Ecuador’s new Fishing and Aquaculture Law, passed in April, is designed to toughen the existing system of sanctions and to improve surveillance, control and monitoring.
According to Bruno Leone, president of the National Chamber of Fisheries, updating the law in this way aims to allow fishing activity, which is of significant importance to Ecuador, to be carried out with all the guarantees and in compliance with the parameters of sustainability necessary to protect the marine environment.
The Organic Law for the Development of Aquaculture and Fishing has been supported and agreed upon by the institutions, companies and organisations of the fishing sector.
“We have the greatest interest in taking care of the marine environment and ensuring good practices. Working in this direction guarantees us a viable and sustainable activity in the long term, as well as competitiveness in the international context, where the standards in terms of quality and environment are very demanding,” Bruno Leone said.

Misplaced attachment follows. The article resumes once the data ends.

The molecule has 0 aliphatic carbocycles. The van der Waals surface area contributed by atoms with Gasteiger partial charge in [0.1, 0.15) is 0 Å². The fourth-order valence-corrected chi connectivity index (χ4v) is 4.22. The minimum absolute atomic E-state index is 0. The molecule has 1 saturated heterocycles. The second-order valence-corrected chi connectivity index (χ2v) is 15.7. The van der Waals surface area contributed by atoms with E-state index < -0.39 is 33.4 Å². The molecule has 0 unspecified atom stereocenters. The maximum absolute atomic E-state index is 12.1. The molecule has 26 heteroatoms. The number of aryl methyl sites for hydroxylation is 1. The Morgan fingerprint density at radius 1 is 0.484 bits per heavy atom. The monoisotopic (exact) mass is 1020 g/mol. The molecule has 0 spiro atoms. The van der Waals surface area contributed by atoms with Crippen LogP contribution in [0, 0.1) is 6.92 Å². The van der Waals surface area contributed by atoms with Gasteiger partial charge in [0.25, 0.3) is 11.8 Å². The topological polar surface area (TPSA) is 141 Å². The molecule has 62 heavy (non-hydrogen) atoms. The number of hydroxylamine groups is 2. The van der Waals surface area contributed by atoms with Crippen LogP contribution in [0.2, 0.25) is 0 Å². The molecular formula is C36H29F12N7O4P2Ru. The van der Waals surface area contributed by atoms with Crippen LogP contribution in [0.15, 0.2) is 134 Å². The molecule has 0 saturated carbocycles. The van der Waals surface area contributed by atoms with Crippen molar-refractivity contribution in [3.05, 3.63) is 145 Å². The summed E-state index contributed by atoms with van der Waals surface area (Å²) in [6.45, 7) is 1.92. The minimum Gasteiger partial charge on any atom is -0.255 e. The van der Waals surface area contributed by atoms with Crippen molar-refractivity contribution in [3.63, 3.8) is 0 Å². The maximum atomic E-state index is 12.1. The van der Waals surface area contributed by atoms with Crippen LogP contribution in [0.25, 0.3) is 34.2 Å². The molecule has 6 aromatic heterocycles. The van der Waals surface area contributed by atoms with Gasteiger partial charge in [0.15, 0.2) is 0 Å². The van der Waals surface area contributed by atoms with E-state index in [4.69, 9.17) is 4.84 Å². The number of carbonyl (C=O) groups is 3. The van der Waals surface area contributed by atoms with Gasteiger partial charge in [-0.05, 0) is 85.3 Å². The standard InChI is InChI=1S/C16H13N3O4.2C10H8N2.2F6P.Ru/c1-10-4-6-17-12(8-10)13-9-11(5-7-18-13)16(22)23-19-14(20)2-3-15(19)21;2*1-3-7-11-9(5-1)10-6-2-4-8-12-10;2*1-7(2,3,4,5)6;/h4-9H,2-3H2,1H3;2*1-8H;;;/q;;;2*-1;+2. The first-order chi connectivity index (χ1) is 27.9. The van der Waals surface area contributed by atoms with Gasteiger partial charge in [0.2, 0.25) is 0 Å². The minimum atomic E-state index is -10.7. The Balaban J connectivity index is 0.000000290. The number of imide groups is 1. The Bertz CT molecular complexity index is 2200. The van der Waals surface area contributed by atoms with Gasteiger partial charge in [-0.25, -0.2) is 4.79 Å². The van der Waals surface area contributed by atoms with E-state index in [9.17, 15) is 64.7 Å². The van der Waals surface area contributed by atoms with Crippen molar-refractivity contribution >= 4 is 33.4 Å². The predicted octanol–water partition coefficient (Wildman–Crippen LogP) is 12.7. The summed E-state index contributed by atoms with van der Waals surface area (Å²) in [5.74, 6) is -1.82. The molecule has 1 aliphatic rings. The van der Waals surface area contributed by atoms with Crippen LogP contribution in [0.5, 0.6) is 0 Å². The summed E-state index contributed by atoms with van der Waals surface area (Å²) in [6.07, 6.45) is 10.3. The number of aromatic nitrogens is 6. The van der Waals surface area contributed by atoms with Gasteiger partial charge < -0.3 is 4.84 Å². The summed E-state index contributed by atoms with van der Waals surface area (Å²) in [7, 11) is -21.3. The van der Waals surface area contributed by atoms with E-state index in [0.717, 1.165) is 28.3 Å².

He commented that a news story identifying Ecuador as an exporter of sharks appeared last month, and he states that this is a strictly regulated activity, not a common practice among the country’s fishing fleets.
“However, it is true that by- catch sometimes occurs and some sharks are caught. This is something that happens all over the world, but in Ecuador it is clearly regulated by the competent authorities,” he said, adding that the purse seine fishery has a 2% by-catch rate, and the artisanal longline fishery’s by-catch rate can reach 20% – although the fishing sector is always looking for ways to innovate in order to reduce the by-catch as much as possible.
Ecuador has been a pioneer in promoting practices and improvements aimed at reducing this situation as much as possible. In addition to the Shark Action Plan, which has now become a State policy, there are some fishery improvement projects (FIP) promoted by companies of the sector.
“These projects share the same objective, to achieve an environmentally friendly fishing activity, through actions ranging from scientific research with the objective of reducing the impact of fishing on ecosystems, to the implementation of a code of good practices for by-catch management,” he said.
Finning has been banned in Ecuador since 1993.
“We were the first country to do so and it is a practice considered a crime and prosecuted as such. Sharks, as predators, are an essential part of our ecosystem, and therefore we have been doing intensive work to protect them and we will continue to do so,” Bruno Leone said.